Of course, if there were no bad side effects of the collection of data, perhaps it would be okay for companies and governments to still have it. The problem is that there are side effects, and they are society-wide effects.

First, just because data isn’t used for bad now doesn’t mean it won’t be in the future. Jacques Mathheij tells a haunting story of the Holocaust in Amsterdam, where there was a registry of residents. Long before World War II, a religion field was added to this registry. And when the Nazis came, they used it to find the Jews. The data gathered by the program you wrote today could be used for murder tomorrow.

And maybe that sort of catastrophe doesn’t happen, but what does happen is social cooling, a society-wide effect that happens on an individual level.

If you feel you are being watched, you change your behavior. Big Data is supercharging this effect.

This could limit your desire to take risks or exercise free speech. Over the long term these ‘chilling effects’ could ‘cool down’ society.

This is how it works:

  1. Your data is turned into thousands of different scores.

  2. People are starting to realize that this ‘digital reputation’ could limit their opportunities. (And that these algorithms are often biased, and built on bad data.)

  3. People are changing their behavior to get better scores.

Social Cooling is a name for the long-term negative side effects of living in a reputation economy:

  1. A culture of conformity
  2. A culture of risk-aversion
  3. Increased social rigidity

We are becoming too transparent. This is breeding a society where self-censorship and risk-aversion are the new normal.

This affects you, no matter who you are. It affects your family, your loved ones, your friends. And it is the consequence of forgetting the individual using your software and making the software serve its creator and controller.

So whatever the ethics that our industry decides on, we must decide for ourselves before governments decides for us, and we must do that to ensure that our ethics is focused on serving the individual, not on serving the government. The one certain consequence of governments coming first is “a boot stamping on a human face – for ever.”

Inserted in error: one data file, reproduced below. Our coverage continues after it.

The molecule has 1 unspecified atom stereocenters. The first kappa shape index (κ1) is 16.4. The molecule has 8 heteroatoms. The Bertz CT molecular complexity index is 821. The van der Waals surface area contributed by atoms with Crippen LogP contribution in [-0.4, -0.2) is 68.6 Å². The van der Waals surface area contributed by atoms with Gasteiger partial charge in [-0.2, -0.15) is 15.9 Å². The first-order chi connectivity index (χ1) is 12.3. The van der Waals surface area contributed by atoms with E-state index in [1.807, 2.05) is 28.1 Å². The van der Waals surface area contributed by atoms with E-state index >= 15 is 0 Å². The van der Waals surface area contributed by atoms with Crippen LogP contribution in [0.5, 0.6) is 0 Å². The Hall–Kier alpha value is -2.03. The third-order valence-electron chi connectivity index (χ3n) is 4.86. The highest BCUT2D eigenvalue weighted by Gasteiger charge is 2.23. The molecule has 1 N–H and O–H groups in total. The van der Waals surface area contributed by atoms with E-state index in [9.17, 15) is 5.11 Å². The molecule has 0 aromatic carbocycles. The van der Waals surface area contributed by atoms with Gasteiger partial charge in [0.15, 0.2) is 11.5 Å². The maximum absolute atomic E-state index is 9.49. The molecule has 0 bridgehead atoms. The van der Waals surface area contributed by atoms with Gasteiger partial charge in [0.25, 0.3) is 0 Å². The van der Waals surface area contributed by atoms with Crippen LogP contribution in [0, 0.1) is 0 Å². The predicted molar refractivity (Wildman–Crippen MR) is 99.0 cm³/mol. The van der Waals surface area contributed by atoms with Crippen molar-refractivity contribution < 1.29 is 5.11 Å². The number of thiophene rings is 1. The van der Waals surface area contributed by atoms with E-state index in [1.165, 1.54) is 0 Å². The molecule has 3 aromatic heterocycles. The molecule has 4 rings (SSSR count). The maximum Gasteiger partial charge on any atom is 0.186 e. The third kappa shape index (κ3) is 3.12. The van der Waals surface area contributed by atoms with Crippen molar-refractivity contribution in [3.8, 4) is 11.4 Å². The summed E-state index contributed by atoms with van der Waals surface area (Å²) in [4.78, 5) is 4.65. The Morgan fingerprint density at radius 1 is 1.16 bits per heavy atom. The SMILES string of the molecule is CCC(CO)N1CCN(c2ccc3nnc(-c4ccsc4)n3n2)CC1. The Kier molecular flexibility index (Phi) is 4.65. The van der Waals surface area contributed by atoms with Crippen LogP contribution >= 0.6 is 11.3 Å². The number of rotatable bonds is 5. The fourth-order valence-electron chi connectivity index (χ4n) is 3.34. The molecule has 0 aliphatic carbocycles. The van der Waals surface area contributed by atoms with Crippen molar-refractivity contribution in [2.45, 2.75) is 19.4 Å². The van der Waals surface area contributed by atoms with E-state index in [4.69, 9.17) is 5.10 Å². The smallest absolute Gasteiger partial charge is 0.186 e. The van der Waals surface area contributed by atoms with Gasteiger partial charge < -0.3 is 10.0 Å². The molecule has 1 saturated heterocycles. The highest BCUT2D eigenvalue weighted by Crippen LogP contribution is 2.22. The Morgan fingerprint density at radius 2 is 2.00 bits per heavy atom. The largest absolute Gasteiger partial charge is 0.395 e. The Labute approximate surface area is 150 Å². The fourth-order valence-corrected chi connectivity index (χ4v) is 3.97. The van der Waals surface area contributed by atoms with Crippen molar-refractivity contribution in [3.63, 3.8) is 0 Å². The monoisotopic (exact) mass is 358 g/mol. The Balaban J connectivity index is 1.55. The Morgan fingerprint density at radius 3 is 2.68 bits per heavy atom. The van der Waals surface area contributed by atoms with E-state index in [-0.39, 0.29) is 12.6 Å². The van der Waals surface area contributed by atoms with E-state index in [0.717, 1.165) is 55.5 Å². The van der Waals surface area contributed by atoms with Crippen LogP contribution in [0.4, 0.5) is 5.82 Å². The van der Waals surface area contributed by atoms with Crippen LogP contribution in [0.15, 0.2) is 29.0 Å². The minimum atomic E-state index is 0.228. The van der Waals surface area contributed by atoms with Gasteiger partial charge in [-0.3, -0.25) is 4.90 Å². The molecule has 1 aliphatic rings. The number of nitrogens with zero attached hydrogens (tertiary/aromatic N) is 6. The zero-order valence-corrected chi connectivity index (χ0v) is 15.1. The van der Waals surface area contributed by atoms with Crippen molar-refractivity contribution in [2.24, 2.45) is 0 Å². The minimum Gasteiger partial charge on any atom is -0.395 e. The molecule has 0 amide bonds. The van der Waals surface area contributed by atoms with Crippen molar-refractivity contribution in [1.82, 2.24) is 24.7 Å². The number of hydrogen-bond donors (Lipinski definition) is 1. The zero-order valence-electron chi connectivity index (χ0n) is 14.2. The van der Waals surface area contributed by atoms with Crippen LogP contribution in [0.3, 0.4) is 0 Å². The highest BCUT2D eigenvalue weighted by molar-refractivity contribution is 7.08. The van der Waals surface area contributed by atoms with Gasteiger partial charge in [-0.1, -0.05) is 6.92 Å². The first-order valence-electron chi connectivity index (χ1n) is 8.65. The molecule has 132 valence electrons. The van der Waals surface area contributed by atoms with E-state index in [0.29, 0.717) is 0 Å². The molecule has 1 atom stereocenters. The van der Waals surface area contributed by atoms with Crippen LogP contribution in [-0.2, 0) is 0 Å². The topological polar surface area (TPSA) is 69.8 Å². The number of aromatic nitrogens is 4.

And we are basically out of time! The EU is already trying to implement what they call “chat control,” but what is actually spying on private chats. The UK is doing the same. We are out of time.

Model of Ethics

“But Gavin,” you may ask, “why are you harping on this so hard?”

Because my standard of ethics, which I have already written, is based on consequences. I don’t ask what feels good, and I don’t ask what people think is good; I reason through the likely and unlikely consequences and make a judgment.

I believe that a proper professional body should do the same, that all of its standards of ethics should be based on consequences. Of course, that body can decide what consequences it wants to avoid, but without consequences, ethics have no meaning beyond opinion.

Professional Body

So let’s talk about those consequences and that professional body because professional industries also have these things:

  • a professional body
  • that gives out certifications to qualified people
  • with the power to revoke those certifications when standards are violated
  • and the power to prevent anyone without a certification from doing certain kinds of work in the industry.

“Ugh…gatekeeping…” I hear you say.

Well, yes. While I am a firm believer that anyone can write code, I do not think anyone can write code that millions can depend on. And to make sure that our software infrastructure is as robust as our physical infrastructure, we can’t just let any rando build software any more than we would let them build power plants.